Three businesses across the Belconnen area had more than $5000 worth of "questionable" transactions during a trial of the ChooseCBR voucher scheme last December.
ACT Business Minister Tara Cheyne made the revelation in the territory's parliament on Tuesday.
"One pattern of questionable transactions was identified across three merchants," Ms Cheyne said.
"The merchants were provided an opportunity to explain their transaction patterns and were not able to do so satisfactorily.
"The merchants were removed from the program before the full rollout."
When first asked what the nature of the questionable transactions was, Ms Cheyne said she did not have that detail.
However, later in the day Ms Cheyne revealed during question time that there were three businesses across the Belconnen region that had claimed $5355 of vouchers that were questionable.
The total value redeemed across the three businesses was $6156.
Ms Cheyne said the government was unable to recover this funding.
"The cost of recovering the money outweighed the actual amount of money in question," she said.
The controversial discount voucher scheme dominated sitting day at the ACT Legislative Assembly on Tuesday.
It started with a 32-page ministerial statement from the Business Minister who sought to strongly defend the scheme.
Ms Cheyne was then grilled by the opposition in question time about the scheme, followed by a motion that called for the government to write a letter to the auditor-general asking for the scheme to be audited.
The motion put forward by opposition business spokeswoman Leanne Castley was heavily amended by Ms Cheyne.
It was amended to say that the government would commission an independent and comprehensive review of the program.
The amended motion also said that Ms Cheyne had written to the auditor-general to advise that an independent review would be undertaken and that this would be shared with the auditor-general.
Ms Cheyne said the findings would also be publicly released.
"The government will analyse the spread of activity across businesses and consumers," she said.
"The review will also evaluate its stimulus impact to determine if something similar would be appropriate in the event of a further economic downturn."
Ms Castley slammed the amendments.
"I truly believe that the Canberra business community deserves a comprehensive audit," she said.
The $2 million scheme provided ACT government subsidised discounts of up to 50 per cent for people to use at participating Canberra businesses.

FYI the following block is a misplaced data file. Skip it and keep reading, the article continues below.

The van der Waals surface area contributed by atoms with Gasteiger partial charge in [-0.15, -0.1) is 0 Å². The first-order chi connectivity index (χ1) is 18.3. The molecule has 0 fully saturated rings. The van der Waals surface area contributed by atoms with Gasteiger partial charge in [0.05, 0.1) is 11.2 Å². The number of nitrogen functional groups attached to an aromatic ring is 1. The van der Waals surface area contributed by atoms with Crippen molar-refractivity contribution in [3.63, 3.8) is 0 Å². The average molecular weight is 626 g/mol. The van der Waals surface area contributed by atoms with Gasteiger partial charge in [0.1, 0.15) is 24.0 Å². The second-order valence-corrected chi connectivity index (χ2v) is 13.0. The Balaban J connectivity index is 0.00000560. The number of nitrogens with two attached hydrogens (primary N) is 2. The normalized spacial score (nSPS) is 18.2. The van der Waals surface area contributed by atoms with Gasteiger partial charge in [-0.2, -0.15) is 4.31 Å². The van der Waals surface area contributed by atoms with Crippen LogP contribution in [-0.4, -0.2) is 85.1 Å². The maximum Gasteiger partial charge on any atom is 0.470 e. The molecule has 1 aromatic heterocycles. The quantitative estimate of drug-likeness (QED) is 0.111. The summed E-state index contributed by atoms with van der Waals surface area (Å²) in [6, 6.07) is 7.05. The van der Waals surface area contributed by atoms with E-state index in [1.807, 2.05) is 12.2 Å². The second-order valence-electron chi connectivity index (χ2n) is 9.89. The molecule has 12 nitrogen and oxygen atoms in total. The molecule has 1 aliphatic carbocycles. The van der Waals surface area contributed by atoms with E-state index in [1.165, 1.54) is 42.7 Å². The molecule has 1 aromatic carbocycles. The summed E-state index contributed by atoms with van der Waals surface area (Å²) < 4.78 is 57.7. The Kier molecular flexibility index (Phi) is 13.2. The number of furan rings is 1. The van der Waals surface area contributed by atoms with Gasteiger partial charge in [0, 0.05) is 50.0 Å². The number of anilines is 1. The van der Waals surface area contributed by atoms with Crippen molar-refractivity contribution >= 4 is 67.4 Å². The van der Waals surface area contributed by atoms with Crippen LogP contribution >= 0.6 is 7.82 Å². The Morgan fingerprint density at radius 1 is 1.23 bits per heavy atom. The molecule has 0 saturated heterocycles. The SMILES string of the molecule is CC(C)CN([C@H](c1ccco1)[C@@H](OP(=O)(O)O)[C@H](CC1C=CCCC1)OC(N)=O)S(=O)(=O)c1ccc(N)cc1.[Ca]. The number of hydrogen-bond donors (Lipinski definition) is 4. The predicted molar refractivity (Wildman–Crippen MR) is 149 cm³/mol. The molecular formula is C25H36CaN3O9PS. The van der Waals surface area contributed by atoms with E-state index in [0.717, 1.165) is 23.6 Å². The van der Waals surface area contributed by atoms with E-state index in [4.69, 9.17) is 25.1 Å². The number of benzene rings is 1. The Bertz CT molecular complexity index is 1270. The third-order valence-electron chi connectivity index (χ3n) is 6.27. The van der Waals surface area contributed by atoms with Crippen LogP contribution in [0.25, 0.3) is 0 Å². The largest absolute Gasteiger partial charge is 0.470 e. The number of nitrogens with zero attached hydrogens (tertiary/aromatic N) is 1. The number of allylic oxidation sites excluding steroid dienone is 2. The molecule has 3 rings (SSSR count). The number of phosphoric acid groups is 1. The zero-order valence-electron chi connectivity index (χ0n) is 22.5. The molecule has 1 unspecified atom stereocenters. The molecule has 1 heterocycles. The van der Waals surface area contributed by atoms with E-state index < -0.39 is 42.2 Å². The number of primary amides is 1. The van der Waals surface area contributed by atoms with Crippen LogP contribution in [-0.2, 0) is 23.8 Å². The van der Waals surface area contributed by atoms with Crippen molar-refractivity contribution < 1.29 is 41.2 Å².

The scheme, which followed a December trial, started on June 9, however, it was plagued with technical difficulties due to demand that caused the site to crash. The ACT government was then forced to pull the site for a week to fix those issues.
But while Ms Cheyne said there was no indication of misuse she could not rule out the fact that some people may have used multiple email accounts and phone numbers to take advantage of multiple vouchers.
"It may have been possible that a person may have registered with more than one email account if they had access to more than one mobile phone. We have no way of verifying this," she said.
"Given the value of the program, and the effort an individual would have to go to, this was a risk that was considered to be low.
"It would be disappointing if what has been alleged was true as this is absolutely not within the spirit of the program."
Each person was eligible to use three vouchers a day. Customers were able to get $10 off when at least $20 was spent, $20 off when at least $40 was spent and $50 off when at least $100 was spent.
To sign-up to the scheme users were required to use a unique email address and phone number.
The government has also faced criticism around the fact it has not released the names of businesses that had the most vouchers claimed.
The government firstly attributed this to privacy reasons but when asked what privacy legislation prevented this, the government deferred to "commercial-in-confidence".
However, Ms Cheyne said the government was seeking legal advice around the release of names.
"This is transaction details for businesses and that might potentially include or suggest some sensitive information for businesses," she said.
"I'm not sure that businesses though if they were a successful business under this scheme that their names would be released.
"That's why we are just wanting to make sure that we get that legal advice before making any further decisions about what we release there."
In her speech to the Legislative Assembly on Tuesday morning, Ms Cheyne also took aim at the media for focusing on Chemist Warehouse Belconnen's participation in the program.
"There was plenty of commentary in the media and, in turn, social media, about particular businesses - and one which received more coverage than any other - appearing to get 'more than it's fair share'," she said.
"The reporting was unfortunate in giving that impression; in that it attempted to delegitimise these businesses' reasons for participating in the scheme; and it took attention away from the hundreds of businesses participating in the scheme.
"It also undermines that fact that franchisees are small businesses; owned by locals who employ locals."
There were long queues at the store on Friday morning with people lining up to take advantage of the vouchers.
The Canberra Times received several reports from members of the public who had questioned the lines before a photographer took images of the lines outside the store.
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